Watkins, a seaman on the SS. African Patriot, brought this action under the Jones Act, 46 U.S.C. § 688, against Farrell Lines, Inc., the vessel's owner and operator, to recover for injuries he sustained while endeavoring to resecure deck cargo in a heavy sea on the mid-Pacific. Farrell, having impleaded States Marine Corp. of Delaware, the vessel's time-charterer, settled with Watkins for $33,188.10, for which it sought indemnity from States Marine. This claim was tried to Judge MacMahon in the Southern District of New York, who dismissed it pursuant to an opinion; Farrell appeals.
The cargo that became loose was one of a number of railroad truck assemblies. These had originally been loaded at a Gulf port by States Marine and stowed below deck. While the African Patriot was at the Oakland Army Base in California, States Marine decided to have them reloaded on the forward deck for the voyage across the Pacific to Korea. The reloading was done, under the charterer's supervision and at its expense, by the stevedoring company employed at the Army Base. Pear-links and other gear were used to lash the assemblies on the deck. States Marine furnished a box containing forty-eight new pear-links; the ship also had a supply, which the charter entitled States Marine to use. Thirty-six pear-links were utilized in lashing the deck cargo at Oakland; another twenty-four were added at sea, some before and a few after the incident that led to Watkins' injury. This took place when the breaking of a pear-link affixed at Oakland caused one of the assemblies to become loose; it was in the course of an effort to resecure it that Watkins was injured.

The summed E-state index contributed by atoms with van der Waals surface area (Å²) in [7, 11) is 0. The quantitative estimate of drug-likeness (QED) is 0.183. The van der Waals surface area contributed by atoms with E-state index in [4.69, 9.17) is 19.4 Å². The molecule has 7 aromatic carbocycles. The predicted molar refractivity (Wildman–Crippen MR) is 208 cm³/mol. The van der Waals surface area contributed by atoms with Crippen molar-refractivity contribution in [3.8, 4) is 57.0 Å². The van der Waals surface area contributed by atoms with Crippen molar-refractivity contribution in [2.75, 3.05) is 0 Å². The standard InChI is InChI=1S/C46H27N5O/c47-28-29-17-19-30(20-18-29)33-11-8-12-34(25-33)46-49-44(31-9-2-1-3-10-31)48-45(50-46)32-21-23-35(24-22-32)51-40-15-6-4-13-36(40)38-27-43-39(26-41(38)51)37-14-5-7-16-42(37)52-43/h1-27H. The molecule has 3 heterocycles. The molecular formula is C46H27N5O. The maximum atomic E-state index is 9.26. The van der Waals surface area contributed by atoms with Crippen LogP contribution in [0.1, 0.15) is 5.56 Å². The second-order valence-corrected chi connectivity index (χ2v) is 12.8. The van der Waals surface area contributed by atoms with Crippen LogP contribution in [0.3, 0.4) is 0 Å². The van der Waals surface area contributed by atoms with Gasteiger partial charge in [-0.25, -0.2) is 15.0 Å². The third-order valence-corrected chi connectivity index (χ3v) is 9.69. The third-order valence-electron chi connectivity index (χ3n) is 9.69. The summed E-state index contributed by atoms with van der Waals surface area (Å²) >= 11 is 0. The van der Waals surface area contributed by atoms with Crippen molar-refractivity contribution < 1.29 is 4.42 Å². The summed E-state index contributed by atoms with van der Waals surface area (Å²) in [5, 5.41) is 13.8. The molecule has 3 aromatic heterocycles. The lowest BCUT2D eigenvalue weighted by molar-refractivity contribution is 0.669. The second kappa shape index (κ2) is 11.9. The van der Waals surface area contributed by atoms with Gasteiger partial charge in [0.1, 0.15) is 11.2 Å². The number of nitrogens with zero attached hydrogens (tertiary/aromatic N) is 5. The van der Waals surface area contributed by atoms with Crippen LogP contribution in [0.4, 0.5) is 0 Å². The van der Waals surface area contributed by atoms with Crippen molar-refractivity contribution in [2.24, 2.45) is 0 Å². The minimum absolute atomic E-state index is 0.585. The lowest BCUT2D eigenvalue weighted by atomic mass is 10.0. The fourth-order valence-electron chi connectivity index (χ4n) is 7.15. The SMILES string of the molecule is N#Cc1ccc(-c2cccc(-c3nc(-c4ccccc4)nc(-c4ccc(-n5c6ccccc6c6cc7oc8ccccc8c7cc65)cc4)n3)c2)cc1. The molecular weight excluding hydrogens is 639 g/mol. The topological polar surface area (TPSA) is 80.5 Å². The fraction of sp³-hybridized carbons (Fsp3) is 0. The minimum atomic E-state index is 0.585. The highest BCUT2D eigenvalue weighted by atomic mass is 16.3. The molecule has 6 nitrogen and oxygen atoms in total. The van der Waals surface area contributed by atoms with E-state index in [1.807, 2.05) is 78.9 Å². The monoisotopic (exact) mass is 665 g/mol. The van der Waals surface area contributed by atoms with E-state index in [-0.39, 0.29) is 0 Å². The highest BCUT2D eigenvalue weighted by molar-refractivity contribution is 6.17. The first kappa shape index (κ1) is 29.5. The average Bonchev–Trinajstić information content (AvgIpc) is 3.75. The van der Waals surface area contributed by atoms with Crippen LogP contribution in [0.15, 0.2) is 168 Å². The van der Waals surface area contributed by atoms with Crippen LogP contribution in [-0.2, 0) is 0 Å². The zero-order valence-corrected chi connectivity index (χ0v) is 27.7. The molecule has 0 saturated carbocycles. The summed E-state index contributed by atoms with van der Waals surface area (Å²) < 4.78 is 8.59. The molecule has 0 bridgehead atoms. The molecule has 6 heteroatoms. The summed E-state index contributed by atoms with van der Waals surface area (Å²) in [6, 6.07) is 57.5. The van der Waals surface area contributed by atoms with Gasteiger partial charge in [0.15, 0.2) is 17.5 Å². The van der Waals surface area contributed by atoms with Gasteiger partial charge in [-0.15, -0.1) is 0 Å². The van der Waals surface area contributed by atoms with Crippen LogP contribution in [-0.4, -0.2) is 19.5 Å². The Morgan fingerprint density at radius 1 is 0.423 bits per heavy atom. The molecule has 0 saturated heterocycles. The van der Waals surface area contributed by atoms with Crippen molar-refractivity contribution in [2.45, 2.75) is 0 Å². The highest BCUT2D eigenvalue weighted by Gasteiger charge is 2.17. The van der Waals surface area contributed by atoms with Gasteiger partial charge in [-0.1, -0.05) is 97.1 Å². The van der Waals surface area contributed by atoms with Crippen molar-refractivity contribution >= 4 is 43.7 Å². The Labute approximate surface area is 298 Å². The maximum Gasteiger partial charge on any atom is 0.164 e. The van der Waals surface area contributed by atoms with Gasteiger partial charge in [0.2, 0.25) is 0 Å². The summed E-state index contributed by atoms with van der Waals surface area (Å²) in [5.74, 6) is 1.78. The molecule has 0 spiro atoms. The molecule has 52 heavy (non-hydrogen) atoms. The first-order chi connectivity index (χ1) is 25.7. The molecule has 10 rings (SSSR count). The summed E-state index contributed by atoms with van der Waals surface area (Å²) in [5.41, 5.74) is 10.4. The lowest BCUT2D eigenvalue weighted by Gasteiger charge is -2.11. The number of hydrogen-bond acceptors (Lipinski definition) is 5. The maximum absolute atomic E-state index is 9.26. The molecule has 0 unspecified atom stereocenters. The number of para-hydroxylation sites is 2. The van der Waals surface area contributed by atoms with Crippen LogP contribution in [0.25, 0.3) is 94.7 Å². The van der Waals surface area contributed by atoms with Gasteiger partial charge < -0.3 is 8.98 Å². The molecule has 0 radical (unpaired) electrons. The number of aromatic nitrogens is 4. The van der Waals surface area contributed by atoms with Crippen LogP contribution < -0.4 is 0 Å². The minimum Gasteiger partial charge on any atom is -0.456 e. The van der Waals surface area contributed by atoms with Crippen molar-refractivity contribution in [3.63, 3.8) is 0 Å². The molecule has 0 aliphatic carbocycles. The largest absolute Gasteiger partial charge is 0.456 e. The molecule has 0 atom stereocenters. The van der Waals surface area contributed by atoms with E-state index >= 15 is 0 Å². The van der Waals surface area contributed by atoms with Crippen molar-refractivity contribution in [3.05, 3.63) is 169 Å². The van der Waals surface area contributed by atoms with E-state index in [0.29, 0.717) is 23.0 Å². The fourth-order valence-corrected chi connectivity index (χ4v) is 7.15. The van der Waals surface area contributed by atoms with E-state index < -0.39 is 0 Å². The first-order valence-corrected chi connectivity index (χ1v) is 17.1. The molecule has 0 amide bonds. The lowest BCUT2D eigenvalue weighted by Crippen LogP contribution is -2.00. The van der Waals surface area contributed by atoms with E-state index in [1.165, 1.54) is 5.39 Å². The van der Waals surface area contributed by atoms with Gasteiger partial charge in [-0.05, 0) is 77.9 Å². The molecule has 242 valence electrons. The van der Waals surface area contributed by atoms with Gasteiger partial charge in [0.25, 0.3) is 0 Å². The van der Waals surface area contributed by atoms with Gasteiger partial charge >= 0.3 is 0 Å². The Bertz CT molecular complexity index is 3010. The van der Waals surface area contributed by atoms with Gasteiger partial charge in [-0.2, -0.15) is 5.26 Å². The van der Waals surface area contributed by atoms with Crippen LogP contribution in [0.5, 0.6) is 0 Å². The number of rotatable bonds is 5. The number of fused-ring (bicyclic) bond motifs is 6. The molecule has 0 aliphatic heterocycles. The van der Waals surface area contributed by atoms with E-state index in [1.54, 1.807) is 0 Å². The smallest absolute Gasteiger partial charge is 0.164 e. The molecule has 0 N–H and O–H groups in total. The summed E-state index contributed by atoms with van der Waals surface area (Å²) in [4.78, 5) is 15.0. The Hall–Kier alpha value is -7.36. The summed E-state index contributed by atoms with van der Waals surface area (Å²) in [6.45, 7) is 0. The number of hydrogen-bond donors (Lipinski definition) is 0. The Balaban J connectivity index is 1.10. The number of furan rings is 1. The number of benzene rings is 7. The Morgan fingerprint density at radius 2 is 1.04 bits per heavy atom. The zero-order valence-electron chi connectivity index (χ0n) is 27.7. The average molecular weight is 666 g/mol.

There was no evidence that the defect in the pear-link was discoverable by States Marine or its stevedore at the time of the loading; to the contrary, the record is replete with testimony that the lashings were constantly inspected and tested during the Pacific crossing and, up to the morning of the accident, were found in good order. We have been cited to no authority that, and we see no reason why, a charterer's duty "to load, stow, trim and discharge the cargo", as the charter here provided, should go so far as to render it liable if ship's gear used in making the stow contains a defect of which the charterer or its stevedores neither knew nor should have known; language in this Court's opinion in Shannon v. United States, 235 F.2d 457 (2 Cir., 1956), dealing with a stevedore, would imply the contrary. Under what circumstances, if any, such a charterer would be liable for a defect not discoverable by due diligence in gear furnished by itself or its stevedores, we need not here determine.*fn1 For the judge found that Farrell had not sustained its burden of showing that the pear-link that parted had come from the supply furnished by States Marine rather than that carried by the ship. This is a finding of "fact" which the "unless clearly erroneous" rule of F.R.Civ.Proc. 52(a), see also McAllister v. United States, 348 U.S. 19, 75 S. Ct. 6, 99 L. Ed. 20 (1954), prevents us from overturning on the record here. There is thus no occasion for us to decide the interesting question as to the extent of a charterer's liability mooted above. Neither do we need to pass on the judge's alternative ground of decision, relating to what he found to be negligence by Farrell in exposing Watkins to undue risk on the day of the injury, beyond saying that we cannot agree with his conclusion that this prevented the defective pear-link from being a proximate cause of the accident. See American Law Institute, Restatement of Torts, Second, Tentative Draft No. 7, § 442B. Whether such negligence would constitute "conduct on its [the ship's] part sufficient to preclude recovery", Weyerhaeuser SS. Co. v. Nacirema Operating Co., 355 U.S.0 563, 567, 78 @S. Ct. 438, 441, 2 L. Ed. 2d 491 (1958), cf. Williams v. Pennsylvania R. Co., 313 F.2d 203, 213-214 (2 Cir., 1963), in a context where, in contrast to the usual stevedoring case, the ship's negligence came later in the causal chain, is another matter.